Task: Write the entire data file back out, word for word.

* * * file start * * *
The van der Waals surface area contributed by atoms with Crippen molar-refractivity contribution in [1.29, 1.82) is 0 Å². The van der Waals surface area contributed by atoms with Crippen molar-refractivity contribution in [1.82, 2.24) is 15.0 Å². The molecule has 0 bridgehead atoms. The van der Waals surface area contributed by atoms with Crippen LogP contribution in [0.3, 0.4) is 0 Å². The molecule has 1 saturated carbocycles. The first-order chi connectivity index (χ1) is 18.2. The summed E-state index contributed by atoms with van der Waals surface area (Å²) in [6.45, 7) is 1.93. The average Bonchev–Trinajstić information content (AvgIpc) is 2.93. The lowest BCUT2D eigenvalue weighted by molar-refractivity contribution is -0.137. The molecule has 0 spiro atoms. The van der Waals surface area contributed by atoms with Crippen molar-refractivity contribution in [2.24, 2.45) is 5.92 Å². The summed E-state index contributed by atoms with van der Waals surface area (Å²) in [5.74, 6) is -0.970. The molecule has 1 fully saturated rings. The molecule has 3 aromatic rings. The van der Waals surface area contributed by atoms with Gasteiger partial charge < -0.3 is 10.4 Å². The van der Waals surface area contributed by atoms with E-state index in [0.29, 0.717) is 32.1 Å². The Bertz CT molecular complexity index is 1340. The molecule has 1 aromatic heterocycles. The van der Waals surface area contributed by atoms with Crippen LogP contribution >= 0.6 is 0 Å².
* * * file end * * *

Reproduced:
The van der Waals surface area contributed by atoms with Crippen molar-refractivity contribution in [1.29, 1.82) is 0 Å². The van der Waals surface area contributed by atoms with Crippen molar-refractivity contribution in [1.82, 2.24) is 15.0 Å². The molecule has 0 bridgehead atoms. The van der Waals surface area contributed by atoms with Crippen LogP contribution in [0.3, 0.4) is 0 Å². The molecule has 1 saturated carbocycles. The first-order chi connectivity index (χ1) is 18.2. The summed E-state index contributed by atoms with van der Waals surface area (Å²) in [6.45, 7) is 1.93. The average Bonchev–Trinajstić information content (AvgIpc) is 2.93. The lowest BCUT2D eigenvalue weighted by molar-refractivity contribution is -0.137. The molecule has 0 spiro atoms. The van der Waals surface area contributed by atoms with Crippen molar-refractivity contribution in [2.24, 2.45) is 5.92 Å². The summed E-state index contributed by atoms with van der Waals surface area (Å²) in [5.74, 6) is -0.970. The molecule has 1 fully saturated rings. The molecule has 3 aromatic rings. The van der Waals surface area contributed by atoms with Gasteiger partial charge < -0.3 is 10.4 Å². The van der Waals surface area contributed by atoms with E-state index in [0.29, 0.717) is 32.1 Å². The Bertz CT molecular complexity index is 1340. The molecule has 1 aromatic heterocycles. The van der Waals surface area contributed by atoms with Crippen LogP contribution >= 0.6 is 0 Å².